Abbreviations

ApoE, apolipoprotein E; CLDN1, claudin-1; FA, fatty acid, FASN, fatty acid synthase; HCV, hepatitis C virus; HCVcc, cell culture–grown HCV; HCVpp, HIV particles pseudotyped with HCV envelope proteins; HIV, human immunodeficiency virus; JFH1, HCV genotype 2a; LC, liquid chromatography; MS/MS, tandem mass spectrometry; shRNAi, short-hairpin–based RNA interference; TER, transepithelial electric resistance; TJ, tight junction.

Materials and Methods

Cells and Reagents.

The human kidney epithelial cell line HEK293T (CRL-11268) was purchased from the American Type Culture Collection. The human liver cell line Huh7 was obtained from Apath Inc., with the permission of Dr. Charles Rice (Rockefeller University). The Huh7.5.1 line, which was generated from a cured HCV replicon cell line, was kindly provided by Dr. Francis Chisari (Scripps Research Institute). The full-length HCV genotype 1b-replicon–containing cell line (23+) and the cured cell line (23c) were generous gifts from Dr. Stanley Lemon (University of Texas Medical Branch, Galveston, TX).6 HCV genotype 2a replicon cells were established by transfecting Huh7 cells with the full-length genomic luciferase-JFH1 RNA (obtained from Dr. Ralf Bartenschlager, University of Heidelberg, Germany) and selected for clones that only supported viral replication and not the production of infectious virus. All cell lines were maintained in Dulbecco's modified Eagle's medium supplemented with 1% penicillin and streptomycin (Invitrogen, Carlsbad, CA), 1% nonessential amino acids, and 10% fetal bovine serum (Hyclone, Logan, UT) and routinely checked to ensure they were free of mycoplasma contamination. Antibodies were obtained from Zymed/Invitrogen (anti-claudin-1 [CLDN1], clones 2H10D10 and JAY.8, anti-ZO-1, clone ZO1-1A12, and fluorescein isothiocyanate–conjugated or rhodamine-conjugated secondary antibodies), Affinity BioReagents (HCV core; Golden, CO), BD Biosciences (FASN; San Diego, CA) and Sigma (β-actin; St. Louis, MO). C75, a pharmacological FASN inhibitor, was purchased from Axxora LLC (San Diego, CA) and dissolved in dimethyl sulfoxide (DMSO). Orlistat and lentiviral-based short-hairpin–based RNA interference (shRNAi) constructs targeting human FASN were purchased from Sigma. Draq5, a far-red fluorescent DNA dye, was purchased from Biostatus (Shepshed, Leicestershire, UK).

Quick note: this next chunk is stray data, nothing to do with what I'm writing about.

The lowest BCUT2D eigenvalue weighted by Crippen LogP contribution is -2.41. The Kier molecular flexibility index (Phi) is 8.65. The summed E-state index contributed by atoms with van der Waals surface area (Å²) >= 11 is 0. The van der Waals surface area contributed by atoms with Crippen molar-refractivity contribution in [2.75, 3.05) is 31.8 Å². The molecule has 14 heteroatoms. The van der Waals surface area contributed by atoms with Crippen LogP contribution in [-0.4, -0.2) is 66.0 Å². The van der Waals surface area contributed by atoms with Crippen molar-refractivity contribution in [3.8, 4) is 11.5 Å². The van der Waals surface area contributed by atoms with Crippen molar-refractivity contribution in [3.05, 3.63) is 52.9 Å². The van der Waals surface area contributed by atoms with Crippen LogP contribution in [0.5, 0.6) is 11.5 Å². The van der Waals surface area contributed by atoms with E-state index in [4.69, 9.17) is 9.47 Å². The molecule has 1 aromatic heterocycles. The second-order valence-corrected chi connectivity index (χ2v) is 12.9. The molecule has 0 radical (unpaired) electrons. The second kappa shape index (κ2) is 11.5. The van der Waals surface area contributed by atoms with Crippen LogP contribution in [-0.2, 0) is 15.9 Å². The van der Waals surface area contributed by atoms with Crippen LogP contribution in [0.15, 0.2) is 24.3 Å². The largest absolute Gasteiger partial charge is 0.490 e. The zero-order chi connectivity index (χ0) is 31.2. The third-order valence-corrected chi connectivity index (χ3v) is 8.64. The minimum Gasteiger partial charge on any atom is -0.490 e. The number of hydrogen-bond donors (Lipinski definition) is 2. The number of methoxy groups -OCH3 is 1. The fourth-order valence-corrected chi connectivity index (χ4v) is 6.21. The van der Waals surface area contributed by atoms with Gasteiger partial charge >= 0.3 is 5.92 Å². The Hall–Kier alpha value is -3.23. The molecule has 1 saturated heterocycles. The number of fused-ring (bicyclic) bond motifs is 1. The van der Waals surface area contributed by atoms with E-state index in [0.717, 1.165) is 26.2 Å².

Production of Pseudotyped Virus.

To produce the human immunodeficiency virus (HIV) particles pseudotyped with HCV envelope proteins (HCVpp) and HIV particles pseudotyped with vesicular stomatitis virus envelope protein G, HEK293T cells were transfected using Lipofectamine 2000 (Invitrogen) with a DNA transfection mixture composed of pNL-4.3-Luc-ER, phCMV-HCV E1E2, or pHEF-VSV-G (expressing the vesicular stomatitis virus envelope protein G) using a procedure described elsewhere.7

Quantification of HCV RNA by Real-Time Reverse-Transcription Polymerase Chain Reaction.

RNA was isolated from the cytosol or supernatants of infected cells using the Qiagen RNAeasy kit following the manufacturer's instructions. A total of 5 μL of RNA was analyzed with a real-time reverse-transcription polymerase chain reaction (PCR) assay at the Division of Molecular Diagnostics of the University of Pittsburgh Medical Center using an internally-developed protocol. Random primers were used for initial reverse-transcription, and pairs of gene specific primers covering a 50-bp region in the 5′ internal ribosome entry site were used for real-time PCR. The results are interpreted as international units per milliliter (IU/mL) for RNA derived from supernatant or international units per 1 million cells for cytoplasmic RNA. This number is divided by 1.6, giving the equivalent copy number of HCV genome RNA.